Ore. Woman Rescued After Falling Down Volcanic Vent Covered in Snow: 'I Was Terrified'

Caroline Sundbaum fell into a fumarole on Oregon's Mt. Hood on Sunday and was rescued by a nearby hiker

Mt. Hood Volcano
Photo: Clackamas County Sheriff's Office/Facebook

A woman skiing with her husband on Friday afternoon was rescued after she fell into a 15-foot volcanic vent hidden beneath the snow on Oregon's Mt. Hood, which is considered a potentially active volcano.

According to the Clackamas County Sheriff's Office, Caroline Sundbaum fell into the hole known as a "fumarole" while near the top of the 11,240-foot high volcano.

Fumaroles are openings in the earth's crust that let out steam and other volcanic gases, including sulfur dioxide and carbon dioxide.

Another climber in the area told authorities that he noticed Sundbaum sit down to rest just before she fell. When he looked back a short time later, he saw a hole had formed in the snow where she had been sitting.

"It's fortunate another climber witnessed this incident — it would have been extremely difficult to locate Sundbaum otherwise, and the air inside fumaroles can be toxic and potentially deadly," the sheriff's office said in a statement.

"The witness called 911 and then took immediate action," the statement continued. "He was able to make his way to the fumarole and lower rope down to Sundbaum. She was able to secure herself with the rope and was hoisted out to safety around 2:30 p.m."

Sundbaum told Fox affiliate KPTV that she sat down at the spot to wait for her husband and friend to return to the area from the summit so they could ski back down as a group.

"I sat on my pack and it all came out from underneath me,” she recalled to the news station.

"I was terrified — very concerned that the snow was gonna fall on me and suffocate me," she added to Good Morning America.

Sundbaum said she initially fell about five feet before sliding further down the hole, injuring her shoulder in the process.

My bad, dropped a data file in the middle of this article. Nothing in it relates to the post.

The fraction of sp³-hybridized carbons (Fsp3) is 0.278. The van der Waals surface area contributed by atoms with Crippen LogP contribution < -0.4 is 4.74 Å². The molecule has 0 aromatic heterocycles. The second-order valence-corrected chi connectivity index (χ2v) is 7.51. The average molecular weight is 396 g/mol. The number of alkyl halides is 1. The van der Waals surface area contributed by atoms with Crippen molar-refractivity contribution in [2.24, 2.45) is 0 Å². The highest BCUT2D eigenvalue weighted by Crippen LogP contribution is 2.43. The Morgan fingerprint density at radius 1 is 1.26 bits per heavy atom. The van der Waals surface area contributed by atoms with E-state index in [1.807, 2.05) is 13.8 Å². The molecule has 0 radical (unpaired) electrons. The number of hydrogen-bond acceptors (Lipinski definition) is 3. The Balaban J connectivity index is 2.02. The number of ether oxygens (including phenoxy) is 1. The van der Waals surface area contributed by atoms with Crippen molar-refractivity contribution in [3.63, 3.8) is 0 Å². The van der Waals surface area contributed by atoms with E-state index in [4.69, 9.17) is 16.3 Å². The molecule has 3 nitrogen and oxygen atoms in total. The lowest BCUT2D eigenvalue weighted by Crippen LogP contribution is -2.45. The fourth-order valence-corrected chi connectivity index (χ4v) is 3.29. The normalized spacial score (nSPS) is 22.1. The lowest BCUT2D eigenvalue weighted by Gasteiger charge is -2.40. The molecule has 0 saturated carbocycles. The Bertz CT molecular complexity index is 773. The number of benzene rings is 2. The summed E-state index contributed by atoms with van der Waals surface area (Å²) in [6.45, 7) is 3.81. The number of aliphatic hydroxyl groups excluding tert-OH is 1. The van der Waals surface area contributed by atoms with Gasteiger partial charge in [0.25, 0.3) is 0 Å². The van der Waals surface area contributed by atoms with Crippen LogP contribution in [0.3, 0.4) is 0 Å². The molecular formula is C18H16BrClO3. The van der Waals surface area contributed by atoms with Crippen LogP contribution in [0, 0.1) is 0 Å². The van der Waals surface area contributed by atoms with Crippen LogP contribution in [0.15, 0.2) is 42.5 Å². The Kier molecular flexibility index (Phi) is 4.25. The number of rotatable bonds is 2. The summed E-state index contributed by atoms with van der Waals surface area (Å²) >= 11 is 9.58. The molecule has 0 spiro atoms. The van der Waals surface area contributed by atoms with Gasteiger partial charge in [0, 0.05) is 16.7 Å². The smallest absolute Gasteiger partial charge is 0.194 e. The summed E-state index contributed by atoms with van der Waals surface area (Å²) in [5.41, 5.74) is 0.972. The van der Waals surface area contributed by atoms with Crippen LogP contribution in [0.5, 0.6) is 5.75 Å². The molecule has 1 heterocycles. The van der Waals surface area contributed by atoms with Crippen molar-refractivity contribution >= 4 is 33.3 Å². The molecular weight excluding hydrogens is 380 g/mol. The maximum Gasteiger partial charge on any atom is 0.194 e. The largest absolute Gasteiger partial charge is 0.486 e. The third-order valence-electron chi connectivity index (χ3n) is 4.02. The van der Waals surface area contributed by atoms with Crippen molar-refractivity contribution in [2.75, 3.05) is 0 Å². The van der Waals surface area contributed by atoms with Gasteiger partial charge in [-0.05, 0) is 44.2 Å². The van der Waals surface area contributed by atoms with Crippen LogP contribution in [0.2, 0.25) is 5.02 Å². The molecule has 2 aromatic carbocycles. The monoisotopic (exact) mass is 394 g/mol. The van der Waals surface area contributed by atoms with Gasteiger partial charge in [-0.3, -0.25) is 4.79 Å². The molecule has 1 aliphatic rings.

Fortunately, the hiker soon came to help her out of the fumarole.

"He heard me," Sundbaum said of the man who came to her rescue. "He sort of yelled at me to see how I was doing, asked me if I was breathing.

"I said I was breathing, he said hang tight I need to get a rope and anchor myself in," she continued.

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The sheriff's office said members from several other rescue operations also arrived at the scene after the 911 call came in. In its statement, the sheriff's office emphasized how dangerous the situation could have been if not for the quick thinking of Sundbaum's eventual rescuer.

"Portland Mountain Rescue has developed safety protocols for its rescuers that govern how and when they can enter a fumarole cavity for a rescue," the department said. "These protocols include continuously monitoring toxic gases, wearing air-purifying respirators, and employing safety systems for rapid extraction if something goes wrong."

"In some cases," it continued, "PMR's protocols prohibit rescuers from entering a fumarole cavity — even to save a life."

The statement also warned that fumarole cavities typically form in the same general areas every year, and can be spotted by depressions in the snow surface or open holes in the snow.

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